Androcles and the Lion (Shaw)/Preface to Androcles and the Lion/The Savage John and the Civilized Jesus
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The Savage John and the Civilized Jesus
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THE SAVAGE JOHN AND THE CIVILIZED JESUS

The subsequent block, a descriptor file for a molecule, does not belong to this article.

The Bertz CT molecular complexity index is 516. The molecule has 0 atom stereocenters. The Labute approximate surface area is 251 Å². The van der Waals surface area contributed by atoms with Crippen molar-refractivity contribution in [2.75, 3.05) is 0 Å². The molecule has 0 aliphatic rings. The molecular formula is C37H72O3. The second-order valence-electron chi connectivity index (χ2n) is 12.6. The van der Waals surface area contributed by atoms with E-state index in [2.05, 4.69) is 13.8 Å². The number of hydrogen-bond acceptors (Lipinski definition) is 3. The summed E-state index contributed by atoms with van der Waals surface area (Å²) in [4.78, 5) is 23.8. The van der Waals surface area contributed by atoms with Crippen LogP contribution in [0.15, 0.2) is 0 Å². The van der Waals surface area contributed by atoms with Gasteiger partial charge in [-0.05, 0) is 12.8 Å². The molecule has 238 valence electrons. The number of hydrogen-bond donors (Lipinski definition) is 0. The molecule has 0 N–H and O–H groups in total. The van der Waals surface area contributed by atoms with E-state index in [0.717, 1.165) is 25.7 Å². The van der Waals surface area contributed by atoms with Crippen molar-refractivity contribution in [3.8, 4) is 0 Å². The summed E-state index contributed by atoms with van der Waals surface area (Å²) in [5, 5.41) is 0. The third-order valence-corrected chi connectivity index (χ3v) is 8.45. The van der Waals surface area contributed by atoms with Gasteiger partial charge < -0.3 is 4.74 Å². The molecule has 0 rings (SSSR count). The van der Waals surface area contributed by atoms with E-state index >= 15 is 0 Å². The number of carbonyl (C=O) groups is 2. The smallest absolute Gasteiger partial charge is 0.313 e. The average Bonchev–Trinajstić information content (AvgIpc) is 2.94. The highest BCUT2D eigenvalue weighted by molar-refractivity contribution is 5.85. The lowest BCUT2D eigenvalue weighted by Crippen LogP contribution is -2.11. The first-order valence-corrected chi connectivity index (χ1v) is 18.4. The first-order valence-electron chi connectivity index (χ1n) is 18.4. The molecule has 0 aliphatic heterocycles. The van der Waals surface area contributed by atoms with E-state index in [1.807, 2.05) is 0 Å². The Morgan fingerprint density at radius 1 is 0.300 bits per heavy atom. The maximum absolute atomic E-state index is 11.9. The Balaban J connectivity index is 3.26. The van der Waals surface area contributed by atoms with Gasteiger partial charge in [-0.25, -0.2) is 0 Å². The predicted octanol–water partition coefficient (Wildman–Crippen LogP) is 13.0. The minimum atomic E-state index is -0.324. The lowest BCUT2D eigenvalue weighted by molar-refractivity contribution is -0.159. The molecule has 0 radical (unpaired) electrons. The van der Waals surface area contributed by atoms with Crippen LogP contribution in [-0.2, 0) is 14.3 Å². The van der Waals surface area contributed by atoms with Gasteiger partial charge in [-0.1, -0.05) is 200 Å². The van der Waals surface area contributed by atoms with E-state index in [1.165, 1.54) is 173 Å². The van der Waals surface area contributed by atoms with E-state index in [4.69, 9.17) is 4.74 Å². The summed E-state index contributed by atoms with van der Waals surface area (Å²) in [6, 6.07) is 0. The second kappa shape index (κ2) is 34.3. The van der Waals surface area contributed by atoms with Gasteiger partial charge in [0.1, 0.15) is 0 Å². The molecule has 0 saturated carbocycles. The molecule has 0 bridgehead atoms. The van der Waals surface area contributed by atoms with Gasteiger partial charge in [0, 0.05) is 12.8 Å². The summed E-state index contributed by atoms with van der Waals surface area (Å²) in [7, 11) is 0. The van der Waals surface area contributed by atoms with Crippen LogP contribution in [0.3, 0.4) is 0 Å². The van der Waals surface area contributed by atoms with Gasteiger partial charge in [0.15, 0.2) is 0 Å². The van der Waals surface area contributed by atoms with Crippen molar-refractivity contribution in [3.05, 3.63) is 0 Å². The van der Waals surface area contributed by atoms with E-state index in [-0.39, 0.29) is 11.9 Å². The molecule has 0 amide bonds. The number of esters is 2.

Jesus went beyond it very rapidly, according to Matthew. Though, like John, he became an itinerant preacher, he departed widely from John's manner of life. John went into the wilderness, not into the synagogues; and his baptismal font was the river Jordan. He was an ascetic, clothed in skins and living on locusts and wild honey, practising a savage austerity. He courted martyrdom, and met it at the hands of Herod. Jesus saw no merit either in asceticism or martyrdom. In contrast to John he was essentially a highly-civilized, cultivated person. According to Luke, he pointed out the contrast himself, chaffing the Jews for complaining that John must be possessed by the devil because he was a teetotaller and vegetarian, whilst, because Jesus was neither one nor the other, they reviled him as a gluttonous man and a winebibber, the friend of the officials and their mistresses. He told straitlaced disciples that they would have trouble enough from other people without making any for themselves, and that they should avoid martyrdom and enjoy themselves whilst they had the chance. "When they persecute you in this city," he says, "flee into the next." He preaches in the synagogues and in the open air indifferently, just as they come. He repeatedly says, "I desire mercy and not sacrifice," meaning evidently to clear himself of the inveterate superstition that suffering is gratifying to God. "Be not, as the Pharisees, of a sad countenance," he says. He is convivial, feasting with Roman officials and sinners. He is careless of his person, and is remonstrated with for not washing his hands before sitting down to table. The followers of John the Baptist, who fast, and who expect to find the Christians greater ascetics than themselves, are disappointed at finding that Jesus and his twelve friends do not fast; and Jesus tells them that they should rejoice in him instead of being melancholy. He is jocular and tells them they will all have as much fasting as they want soon enough, whether they like it or not. He is not afraid of disease, and dines with a leper. A woman, apparently to protect him against infection, pours a costly unguent on his head, and is rebuked because what it cost might have been given to the poor. He poohpoohs that lowspirited view, and says, as he said when he was reproached for not fasting, that the poor are always there to be helped, but that he is not there to be anointed always, implying that you should never lose a chance of being happy when there is so much misery in the world. He breaks the Sabbath; is impatient of conventionality when it is uncomfortable or obstructive; and outrages the feelings of the Jews by breaches of it. He is apt to accuse people who feel that way of hypocrisy. Like the late Samuel Butler, he regards disease as a department of sin, and on curing a lame man, says "Thy sins are forgiven" instead of "Arise and walk," subsequently maintaining, when the Scribes reproach him for assuming power to forgive sin as well as to cure disease, that the two come to the same thing. He has no modest affectations, and claims to be greater than Solomon or Jonah. When reproached, as Bunyan was, for resorting to the art of fiction when teaching in parables, he justifies himself on the ground that art is the only way in which the people can be taught. He is, in short, what we should call an artist and a Bohemian in his manner of life.